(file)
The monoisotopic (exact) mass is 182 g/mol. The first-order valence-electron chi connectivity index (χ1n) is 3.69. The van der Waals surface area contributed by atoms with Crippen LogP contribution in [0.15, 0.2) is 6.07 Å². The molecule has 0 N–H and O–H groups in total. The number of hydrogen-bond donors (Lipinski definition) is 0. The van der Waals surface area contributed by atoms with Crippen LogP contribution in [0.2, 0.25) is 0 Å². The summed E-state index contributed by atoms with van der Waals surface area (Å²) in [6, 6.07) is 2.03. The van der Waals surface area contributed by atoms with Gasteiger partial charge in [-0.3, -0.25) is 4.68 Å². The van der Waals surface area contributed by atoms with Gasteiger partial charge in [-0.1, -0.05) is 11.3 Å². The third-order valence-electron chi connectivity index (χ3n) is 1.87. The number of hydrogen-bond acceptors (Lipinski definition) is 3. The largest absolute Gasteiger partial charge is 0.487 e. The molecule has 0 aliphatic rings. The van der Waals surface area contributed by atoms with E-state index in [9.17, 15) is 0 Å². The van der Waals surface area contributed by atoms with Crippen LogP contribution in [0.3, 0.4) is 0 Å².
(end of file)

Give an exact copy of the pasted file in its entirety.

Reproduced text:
The monoisotopic (exact) mass is 182 g/mol. The first-order valence-electron chi connectivity index (χ1n) is 3.69. The van der Waals surface area contributed by atoms with Crippen LogP contribution in [0.15, 0.2) is 6.07 Å². The molecule has 0 N–H and O–H groups in total. The number of hydrogen-bond donors (Lipinski definition) is 0. The van der Waals surface area contributed by atoms with Crippen LogP contribution in [0.2, 0.25) is 0 Å². The summed E-state index contributed by atoms with van der Waals surface area (Å²) in [6, 6.07) is 2.03. The van der Waals surface area contributed by atoms with Gasteiger partial charge in [-0.3, -0.25) is 4.68 Å². The van der Waals surface area contributed by atoms with Gasteiger partial charge in [-0.1, -0.05) is 11.3 Å². The third-order valence-electron chi connectivity index (χ3n) is 1.87. The number of hydrogen-bond acceptors (Lipinski definition) is 3. The largest absolute Gasteiger partial charge is 0.487 e. The molecule has 0 aliphatic rings. The van der Waals surface area contributed by atoms with E-state index in [9.17, 15) is 0 Å². The van der Waals surface area contributed by atoms with Crippen LogP contribution in [0.3, 0.4) is 0 Å².